Bombers in Beirut, Iran embassy attack identified

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A photo released on Saturday (Sunday in Manila) by his family shows Adnan Mussa al-Mohammad, one of the suspects responsible for the twin attack on the Iranian embassy in Beirut earlier this week. AFP PHOTO

A photo released on Saturday (Sunday in Manila) by his family shows Adnan Mussa al-Mohammad, one of the suspects responsible for the twin attack on the Iranian embassy in Beirut earlier this week. AFP PHOTO

BEIRUT: Lebanese authorities say they have identified the two men who launched a double suicide attack on the Iranian embassy this week, which killed 25 people in Hezbollah’s southern Beirut bastion.

Relatives of one of the men said he was a supporter of al-Qaeda and Sheikh Ahmed Assir, a radical Sunni preacher in southern Lebanon who has been on the run since his supporters clashed with Lebanese troops in the summer, killing 17 soldiers.

The embassy attack was claimed by an al-Qaeda-affiliated group that said it was targeting the Iran-backed Lebanese Shiite movement Hezbollah, which is fighting alongside President Bashar al-Assad’s troops against Sunni-led rebels in neighboring Syria.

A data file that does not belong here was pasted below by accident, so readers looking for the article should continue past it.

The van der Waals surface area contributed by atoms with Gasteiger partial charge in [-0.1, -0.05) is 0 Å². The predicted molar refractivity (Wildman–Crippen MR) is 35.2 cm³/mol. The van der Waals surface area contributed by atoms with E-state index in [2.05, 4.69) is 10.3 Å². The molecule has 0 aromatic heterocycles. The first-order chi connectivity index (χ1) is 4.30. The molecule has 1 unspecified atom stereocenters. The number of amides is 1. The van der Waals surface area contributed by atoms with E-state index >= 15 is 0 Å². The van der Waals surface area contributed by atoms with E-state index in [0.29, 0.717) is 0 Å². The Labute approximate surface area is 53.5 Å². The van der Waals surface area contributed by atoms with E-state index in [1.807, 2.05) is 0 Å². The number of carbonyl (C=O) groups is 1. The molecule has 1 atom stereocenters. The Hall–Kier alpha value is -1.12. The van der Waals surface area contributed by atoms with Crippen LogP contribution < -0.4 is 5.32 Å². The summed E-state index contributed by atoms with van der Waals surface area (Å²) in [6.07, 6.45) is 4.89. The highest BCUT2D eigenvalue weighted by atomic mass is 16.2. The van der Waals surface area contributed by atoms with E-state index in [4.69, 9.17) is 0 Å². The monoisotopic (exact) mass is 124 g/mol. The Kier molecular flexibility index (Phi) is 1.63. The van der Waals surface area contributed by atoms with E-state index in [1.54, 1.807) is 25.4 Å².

One of the suicide bombers was identified by DNA testing after his father came forward when photos of the suspects were published, a judge said Saturday.


The test on Adnan Abu Dahr showed that human remains at the scene belonged to his son, Mouin Abu Dahr, who was identified as one of two attackers, the judge was quoted by the National News Agency as saying.

The army confirmed that the younger Abu Dahr, from the southern Sunni-majority town of Sidon, was one of the suicide attackers.

A Facebook page apparently belonging to Mouin Abu Dahr, which had been taken down by Saturday, expressed support for al-Qaeda and for Assir, whom he vowed to “avenge” after the clashes with the army.

Assir, also from Sidon, had frequently expressed support for the Syrian uprising and encouraged Lebanese Sunnis to join it.

AFP

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